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Astra’s Guide to the Total Solar Eclipse

August 21, 2017

Total Solar Eclipse across the USA!

About the Total Solar Eclipse of August 21, 2017

About the August 2017 total solar eclipse

This solar eclipse has been called "The Great American Eclipse!", the "National Eclipse " , the "US Eclipse", and the "American Eclipse" because the eclipse path begins at the western coast of the United States of America in the Pacific state of Oregon. (Please note that the phrase "Great American Eclipse" is a registered word mark.) It passes the entire width of the country until it drops off the land at the eastern coast of South Carolina. The entire event lasts a mere 4 hours and 5 minutes from the instant of first bite in Oregon to the last bite visible in South Carolina. This eclipse will be the first total solar eclipse visible from the contiguous United States since the total solar eclipse of February 26, 1979. 

August 21, 2017 Total Solar Eclipse

Greatest Eclipse
Lat. 36° 58´ N
Long. 87° 40.3´ W
Duration 2m 40.1s
Greatest Duration
Lat. 37° 35´ N
Long. 89° 07´ W
Duration 2m 40.2s

So what is a solar eclipse, anyway?

A total solar eclipse can only occur during a new moon when the Moon is in front of the Sun and the entire surface facing the Earth is not illuminated by the Sun. But for a solar eclipse, the Sun and the Moon are perfectly aligned as viewed from a location on the surface. When this happens, darkness comes on Earth where ever the Moon's full shadow falls.

Diagram for Solar Eclipse

Have you ever noticed that the disk of the Sun and the Moon appear to be about the same size in the sky? In fact, they are very close. The Earth and the Moon are in orbit around the Sun, in addition the Moon is orbiting the Earth. Orbits are always ellipses, although some may be nearly circular. In an elliptical orbit, there are two points, one at the closest distance and another at the furthest. This means that the disks of the Moon and Sun are slightly larger at the close point (we use the term "peri-"), and slightly smaller at the far point (we call that "ap-"). In addition the Moon’s orbit is inclined to the ecliptic by 5 degrees, that is the plane of the Earth’s orbit around the Sun. This means that the Moon moves north and south in relation to the Earth's equator like a yo-yo on a string. Only when the Sun and the Moon are at the same point on the ecliptic (called nodes) can an eclipse occur.

If the Moon was in a perfect orbit above Earth's equator, every moonth (month) would bring a total solar eclipse. When the Sun, Moon, and Earth are all at that same point, the term "syzygy" is used. This term means that three bodies are at that special intersection point. It's a fun word that you may hear used to describe a solar or lunar eclipse. (But you can't use it for Scrabble™ because there are three y's.) Because all of the orbits are stable, this happens on a regular basis, about every 6 months, that is called an eclipse season. There are approximately 2 eclipse seasons per year. A total solar eclipse occurs when the Moon is closest to the Earth, we use the term perigee. If the Moon is closer to apogee, a different kind of eclipse occurs; that is called an annular eclipse because the Sun's disk pokes out from behind the moon's disk and appears as a ring of light. There is no total darkness even when the Moon is perfectly centered in front of the Sun. Whenever the Moon does not completely cover the disk of the Sun, it is called a partial eclipse. During any total eclipse localities not on the umbral path will see only a partial eclipse. The best solar eclipses occur when the moon is at perigee and the Earth is at aphelion.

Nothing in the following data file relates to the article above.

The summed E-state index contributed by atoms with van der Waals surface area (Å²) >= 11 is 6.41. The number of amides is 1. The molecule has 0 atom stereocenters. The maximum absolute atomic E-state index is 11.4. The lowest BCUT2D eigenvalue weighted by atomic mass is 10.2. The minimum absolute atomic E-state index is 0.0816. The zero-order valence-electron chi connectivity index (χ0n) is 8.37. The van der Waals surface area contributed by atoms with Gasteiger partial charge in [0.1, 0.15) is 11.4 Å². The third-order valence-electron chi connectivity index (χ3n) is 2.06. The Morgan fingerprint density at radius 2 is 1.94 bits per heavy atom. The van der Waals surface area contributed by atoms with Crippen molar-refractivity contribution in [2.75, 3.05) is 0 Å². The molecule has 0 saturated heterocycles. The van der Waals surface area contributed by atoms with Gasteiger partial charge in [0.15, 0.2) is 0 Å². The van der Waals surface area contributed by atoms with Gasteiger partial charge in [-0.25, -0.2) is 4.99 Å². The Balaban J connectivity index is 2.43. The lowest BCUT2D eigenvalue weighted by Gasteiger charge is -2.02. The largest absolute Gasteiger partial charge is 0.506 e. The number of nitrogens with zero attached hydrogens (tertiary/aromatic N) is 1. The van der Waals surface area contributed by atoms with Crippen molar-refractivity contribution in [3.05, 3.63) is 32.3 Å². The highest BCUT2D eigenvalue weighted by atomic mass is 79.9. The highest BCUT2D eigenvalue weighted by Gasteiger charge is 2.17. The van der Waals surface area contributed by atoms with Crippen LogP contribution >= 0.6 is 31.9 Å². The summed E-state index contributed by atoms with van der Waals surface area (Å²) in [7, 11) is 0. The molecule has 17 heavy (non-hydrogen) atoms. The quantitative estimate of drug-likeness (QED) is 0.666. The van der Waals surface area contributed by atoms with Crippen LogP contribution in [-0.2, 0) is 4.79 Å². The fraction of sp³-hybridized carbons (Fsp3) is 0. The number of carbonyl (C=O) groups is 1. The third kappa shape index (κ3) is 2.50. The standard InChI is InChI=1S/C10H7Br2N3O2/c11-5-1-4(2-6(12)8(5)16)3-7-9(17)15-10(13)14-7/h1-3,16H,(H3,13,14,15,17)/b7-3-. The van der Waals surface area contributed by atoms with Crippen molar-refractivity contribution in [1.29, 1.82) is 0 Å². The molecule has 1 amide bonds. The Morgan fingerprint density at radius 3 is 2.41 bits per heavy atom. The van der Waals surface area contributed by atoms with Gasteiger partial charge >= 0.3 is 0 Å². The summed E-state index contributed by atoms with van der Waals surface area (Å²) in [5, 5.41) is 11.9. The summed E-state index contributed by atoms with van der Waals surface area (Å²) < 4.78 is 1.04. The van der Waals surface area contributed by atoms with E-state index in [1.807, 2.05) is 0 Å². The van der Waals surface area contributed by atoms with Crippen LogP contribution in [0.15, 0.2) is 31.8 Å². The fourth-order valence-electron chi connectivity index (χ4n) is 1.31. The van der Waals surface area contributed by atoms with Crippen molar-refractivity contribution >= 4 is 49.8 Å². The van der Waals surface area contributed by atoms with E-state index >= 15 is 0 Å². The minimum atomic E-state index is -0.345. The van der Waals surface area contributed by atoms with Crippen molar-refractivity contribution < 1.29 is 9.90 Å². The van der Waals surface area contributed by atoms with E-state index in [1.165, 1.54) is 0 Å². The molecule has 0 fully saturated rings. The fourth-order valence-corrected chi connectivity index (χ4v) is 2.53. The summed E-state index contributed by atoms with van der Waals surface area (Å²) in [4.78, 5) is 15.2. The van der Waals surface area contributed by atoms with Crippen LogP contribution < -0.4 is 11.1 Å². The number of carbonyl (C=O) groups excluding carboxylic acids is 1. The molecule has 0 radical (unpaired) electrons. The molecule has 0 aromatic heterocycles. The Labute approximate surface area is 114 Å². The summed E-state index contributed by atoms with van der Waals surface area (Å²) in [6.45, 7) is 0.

For any total solar eclipse, there is a limited area of the Earth's surface that is crossed by the Moon's shadow. The Moon's shadow is called the umbra, and the distance on Earth the eclipse shadow travels is called the umbral path or path of totality. It is never more than about 100 miles wide and 10,000 miles long, these figures vary for each individual eclipse. (This is about 160 km by 16,000 km) In contrast, the large shadow of the Earth covering the Moon during a lunar eclipse allows a much greater region of the Earth's surface to experience the darkening of the Moon's disk. The lighter shadow as shown in the diagram is called the penumbra.